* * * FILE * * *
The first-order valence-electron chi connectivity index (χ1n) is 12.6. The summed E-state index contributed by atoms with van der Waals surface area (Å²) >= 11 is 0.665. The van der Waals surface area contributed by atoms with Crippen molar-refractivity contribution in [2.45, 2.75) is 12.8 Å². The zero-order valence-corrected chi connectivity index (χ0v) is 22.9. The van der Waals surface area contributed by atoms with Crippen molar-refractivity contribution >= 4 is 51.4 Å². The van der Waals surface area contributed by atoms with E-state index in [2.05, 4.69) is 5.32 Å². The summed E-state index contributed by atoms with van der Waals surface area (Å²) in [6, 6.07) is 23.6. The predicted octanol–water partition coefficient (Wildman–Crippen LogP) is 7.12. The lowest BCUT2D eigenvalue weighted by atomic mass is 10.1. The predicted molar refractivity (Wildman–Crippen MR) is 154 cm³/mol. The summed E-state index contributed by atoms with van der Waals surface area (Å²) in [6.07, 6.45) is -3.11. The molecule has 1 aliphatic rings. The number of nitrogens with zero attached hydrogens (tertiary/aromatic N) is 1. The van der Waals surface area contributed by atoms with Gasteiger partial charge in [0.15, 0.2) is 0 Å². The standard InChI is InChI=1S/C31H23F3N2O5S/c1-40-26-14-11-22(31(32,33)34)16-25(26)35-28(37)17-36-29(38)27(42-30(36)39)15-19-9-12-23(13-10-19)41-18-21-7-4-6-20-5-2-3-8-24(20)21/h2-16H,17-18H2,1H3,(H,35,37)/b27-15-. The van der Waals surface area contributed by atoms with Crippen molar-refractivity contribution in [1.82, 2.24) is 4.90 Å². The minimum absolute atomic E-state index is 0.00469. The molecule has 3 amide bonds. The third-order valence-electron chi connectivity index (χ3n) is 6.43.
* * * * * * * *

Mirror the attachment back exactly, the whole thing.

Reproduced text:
The first-order valence-electron chi connectivity index (χ1n) is 12.6. The summed E-state index contributed by atoms with van der Waals surface area (Å²) >= 11 is 0.665. The van der Waals surface area contributed by atoms with Crippen molar-refractivity contribution in [2.45, 2.75) is 12.8 Å². The zero-order valence-corrected chi connectivity index (χ0v) is 22.9. The van der Waals surface area contributed by atoms with Crippen molar-refractivity contribution >= 4 is 51.4 Å². The van der Waals surface area contributed by atoms with E-state index in [2.05, 4.69) is 5.32 Å². The summed E-state index contributed by atoms with van der Waals surface area (Å²) in [6, 6.07) is 23.6. The predicted octanol–water partition coefficient (Wildman–Crippen LogP) is 7.12. The lowest BCUT2D eigenvalue weighted by atomic mass is 10.1. The predicted molar refractivity (Wildman–Crippen MR) is 154 cm³/mol. The summed E-state index contributed by atoms with van der Waals surface area (Å²) in [6.07, 6.45) is -3.11. The molecule has 1 aliphatic rings. The number of nitrogens with zero attached hydrogens (tertiary/aromatic N) is 1. The van der Waals surface area contributed by atoms with Gasteiger partial charge in [0.15, 0.2) is 0 Å². The standard InChI is InChI=1S/C31H23F3N2O5S/c1-40-26-14-11-22(31(32,33)34)16-25(26)35-28(37)17-36-29(38)27(42-30(36)39)15-19-9-12-23(13-10-19)41-18-21-7-4-6-20-5-2-3-8-24(20)21/h2-16H,17-18H2,1H3,(H,35,37)/b27-15-. The van der Waals surface area contributed by atoms with Crippen molar-refractivity contribution in [1.82, 2.24) is 4.90 Å². The minimum absolute atomic E-state index is 0.00469. The molecule has 3 amide bonds. The third-order valence-electron chi connectivity index (χ3n) is 6.43.